Are Your Children Tweeting? – Its Fun but It Also Pays To Play Safe on Twitter
OK, let’s face it- I like talking. Perhaps a little too much but never ‘garrulous’ (as some mean spirits would say!) But I also love listening to people talking about themselves, their experiences, their discoveries, and their realizations. But what I like most is a good debate/discussion on all topics under the sun. And where else will you have such a wonderful heterogeneous mix of friends to talk or argue with than on Twitter?
Twitter, which came into existence barely six years ago, has taken the Internet community by storm. Today the micro-blogging site has over 500 million active users, yours truly being one of those addicts who feels restless if a day goes by without tweeting! I love the fact that there’s so much to discover every day, to discuss, to share- no wonder Twitter generates over 340 million tweets daily!
You know the fun parts of Twitter?
- Post length can’t exceed 140 characters (We are spared from the attacks of the verbose!)
- You get to meet like-minded people whom you would have otherwise never known
- You can offer links to your blogs and get wider audience this way for your business, activities
- It is a more personal way to interact, form groups, keep in touch with friends
- Journalists, businesses, politicians use it widely and you can get to connect with them as well
- Twitter is behind many of the recent social uprisings
So as long as you use the site wisely and responsibly, it offers a window to the world. Now the thing to know is what additional facts should parents know before they allow their kids to go on Twitter:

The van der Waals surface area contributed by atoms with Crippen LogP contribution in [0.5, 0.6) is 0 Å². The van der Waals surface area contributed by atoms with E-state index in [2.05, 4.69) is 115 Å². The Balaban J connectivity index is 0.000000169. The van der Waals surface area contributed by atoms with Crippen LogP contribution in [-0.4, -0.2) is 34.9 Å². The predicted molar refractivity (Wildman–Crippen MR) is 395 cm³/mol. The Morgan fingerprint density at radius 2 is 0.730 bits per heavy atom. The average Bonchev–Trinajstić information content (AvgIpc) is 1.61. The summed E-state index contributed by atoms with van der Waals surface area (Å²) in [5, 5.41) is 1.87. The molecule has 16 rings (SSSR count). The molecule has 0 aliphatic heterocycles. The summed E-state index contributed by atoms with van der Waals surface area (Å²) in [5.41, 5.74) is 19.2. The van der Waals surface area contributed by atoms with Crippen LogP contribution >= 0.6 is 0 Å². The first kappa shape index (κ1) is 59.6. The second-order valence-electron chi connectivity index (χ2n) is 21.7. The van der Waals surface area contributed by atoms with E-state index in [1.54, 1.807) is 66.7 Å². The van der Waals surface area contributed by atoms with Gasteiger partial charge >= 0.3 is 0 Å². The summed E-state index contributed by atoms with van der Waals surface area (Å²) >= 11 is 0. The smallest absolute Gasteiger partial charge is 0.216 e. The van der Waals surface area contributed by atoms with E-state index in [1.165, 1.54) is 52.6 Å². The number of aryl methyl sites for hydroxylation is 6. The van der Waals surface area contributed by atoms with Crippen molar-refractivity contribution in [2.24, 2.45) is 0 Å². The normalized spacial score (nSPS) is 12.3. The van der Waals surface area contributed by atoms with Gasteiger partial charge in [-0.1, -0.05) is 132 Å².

- Twitter’s policy clearly states that its services are ‘not directed to persons under 13’. However, the site does not take any serious steps to enforce this limit
- Whatever is posted under public settings becomes accessible to all, including direct message (dm). Even people you don’t follow can read your public posts
The red flags:
- Twitter messages are public; and you can’t take back your words, even if you delete them
- Twitter collects data about you and shares it with third parties
- If the company is ever sold, this information can be sold off as an asset
- Advertisers can target users based on their history of their tweets
- The number of trolls is on the rise and they can prove to be really troublesome
- There is no need to seek pre-approval or permission to share any users’ posts. So what you might intend for some to read may go viral, with sometimes unpleasant consequences
- Spammers are already at work. They spam accounts to direct higher traffic to their websites
- Young people are at a high risk of being influenced by “online groomers“
- Hashtagged comments may backfire as trolls or mischief makers may bend them to suit their ends
- Kids take their beefs (virtual arguments and fights) to the real world, and then it gets ugly
The dangers themselves suggest the remedies and precautions. Kids should play it safe and befriend only a limited few. Moreover, they should make their profiles “by request only”, so that they can choose who they want to interact with. Also educate them on how to identify, avoid and block trolls and abusive people.
One very important thing to keep in mind is that people on Twitter air their personal views and often exaggerate. So kids should under no circumstances believe all that they read.
And remember to keep your security software installed and upgraded. Every time I check out suggested link and my McAfee Total Protection stops me with a bright “WHOA! Do you really want to go there?” message. I am thankful and feel so very secure. Try it, its liberating J
Happy Tweeting, Tweeps…cheep, cheep!!!
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